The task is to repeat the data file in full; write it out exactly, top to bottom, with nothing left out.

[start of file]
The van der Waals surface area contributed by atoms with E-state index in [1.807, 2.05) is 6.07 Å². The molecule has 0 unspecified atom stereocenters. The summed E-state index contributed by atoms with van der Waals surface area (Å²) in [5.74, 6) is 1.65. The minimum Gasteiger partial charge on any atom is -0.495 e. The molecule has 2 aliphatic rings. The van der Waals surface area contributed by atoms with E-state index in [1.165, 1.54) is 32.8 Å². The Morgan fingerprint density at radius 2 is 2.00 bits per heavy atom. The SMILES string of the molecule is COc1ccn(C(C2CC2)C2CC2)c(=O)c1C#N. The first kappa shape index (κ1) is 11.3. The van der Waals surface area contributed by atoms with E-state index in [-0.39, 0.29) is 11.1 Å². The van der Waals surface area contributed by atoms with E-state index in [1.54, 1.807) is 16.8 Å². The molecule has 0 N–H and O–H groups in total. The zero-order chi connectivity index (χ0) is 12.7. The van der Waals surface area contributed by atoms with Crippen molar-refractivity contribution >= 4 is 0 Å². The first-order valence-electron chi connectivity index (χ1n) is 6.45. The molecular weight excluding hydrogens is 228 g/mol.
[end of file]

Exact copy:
The van der Waals surface area contributed by atoms with E-state index in [1.807, 2.05) is 6.07 Å². The molecule has 0 unspecified atom stereocenters. The summed E-state index contributed by atoms with van der Waals surface area (Å²) in [5.74, 6) is 1.65. The minimum Gasteiger partial charge on any atom is -0.495 e. The molecule has 2 aliphatic rings. The van der Waals surface area contributed by atoms with E-state index in [1.165, 1.54) is 32.8 Å². The Morgan fingerprint density at radius 2 is 2.00 bits per heavy atom. The SMILES string of the molecule is COc1ccn(C(C2CC2)C2CC2)c(=O)c1C#N. The first kappa shape index (κ1) is 11.3. The van der Waals surface area contributed by atoms with E-state index in [-0.39, 0.29) is 11.1 Å². The van der Waals surface area contributed by atoms with E-state index in [1.54, 1.807) is 16.8 Å². The molecule has 0 N–H and O–H groups in total. The zero-order chi connectivity index (χ0) is 12.7. The van der Waals surface area contributed by atoms with Crippen molar-refractivity contribution >= 4 is 0 Å². The first-order valence-electron chi connectivity index (χ1n) is 6.45. The molecular weight excluding hydrogens is 228 g/mol.